# Convergence of $\sum_{k=0}^n 1+\left(k+\frac{1}{2}\right)\ln\left(\frac{k}{k+1}\right)$

I need to prove that this series converges as n goes to infinity: $$\sum_{k=1}^n \left( 1+\left(k+\frac{1}{2}\right) \ln\left(\frac{k}{k+1}\right) \right)$$ I tried to do a Taylor expansion of the logarithm but I end up with 2 sequences of opposite signs and I can't conclude on the convergence. Any help would be greatly appreciated.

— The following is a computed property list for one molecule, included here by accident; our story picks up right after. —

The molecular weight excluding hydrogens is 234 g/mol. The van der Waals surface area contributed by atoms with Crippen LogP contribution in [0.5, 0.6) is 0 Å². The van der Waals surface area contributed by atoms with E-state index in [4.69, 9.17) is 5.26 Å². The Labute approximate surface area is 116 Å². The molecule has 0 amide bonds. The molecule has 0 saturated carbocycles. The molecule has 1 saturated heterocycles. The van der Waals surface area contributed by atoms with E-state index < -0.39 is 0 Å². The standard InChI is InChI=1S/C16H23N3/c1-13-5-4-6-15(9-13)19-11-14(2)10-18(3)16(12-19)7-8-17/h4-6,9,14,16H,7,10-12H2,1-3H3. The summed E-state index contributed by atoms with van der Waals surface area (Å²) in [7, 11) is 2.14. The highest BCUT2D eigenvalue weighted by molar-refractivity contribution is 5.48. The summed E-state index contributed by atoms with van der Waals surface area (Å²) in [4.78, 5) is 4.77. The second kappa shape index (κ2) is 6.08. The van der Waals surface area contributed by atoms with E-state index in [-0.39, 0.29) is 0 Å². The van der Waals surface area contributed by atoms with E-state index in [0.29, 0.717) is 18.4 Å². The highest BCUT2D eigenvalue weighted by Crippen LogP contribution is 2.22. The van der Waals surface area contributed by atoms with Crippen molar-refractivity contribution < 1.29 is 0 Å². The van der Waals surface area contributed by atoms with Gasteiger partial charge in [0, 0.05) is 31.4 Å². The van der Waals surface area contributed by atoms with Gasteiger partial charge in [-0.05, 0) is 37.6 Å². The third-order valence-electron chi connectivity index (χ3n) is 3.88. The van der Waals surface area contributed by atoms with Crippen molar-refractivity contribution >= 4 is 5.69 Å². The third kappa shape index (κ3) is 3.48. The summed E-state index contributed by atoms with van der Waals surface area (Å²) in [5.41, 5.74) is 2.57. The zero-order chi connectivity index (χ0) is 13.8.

• Probably the sum should start at $k=1$. $$\int_{1}^{+\infty}\left[\{x\}-\frac{1}{2}\right]\frac{dx}{x}$$ converges by integration by parts. – Jack D'Aurizio Apr 28 at 21:20

$$a_n=1-\left(n+\frac12\right)\log\left(1+\frac1n\right)=1-\left(n+\frac12\right)\left(\frac1n-\frac1{2n^2}+\frac1{3n^3}\right)+o(\frac{1}{n^2})$$ I let you expand the expression above.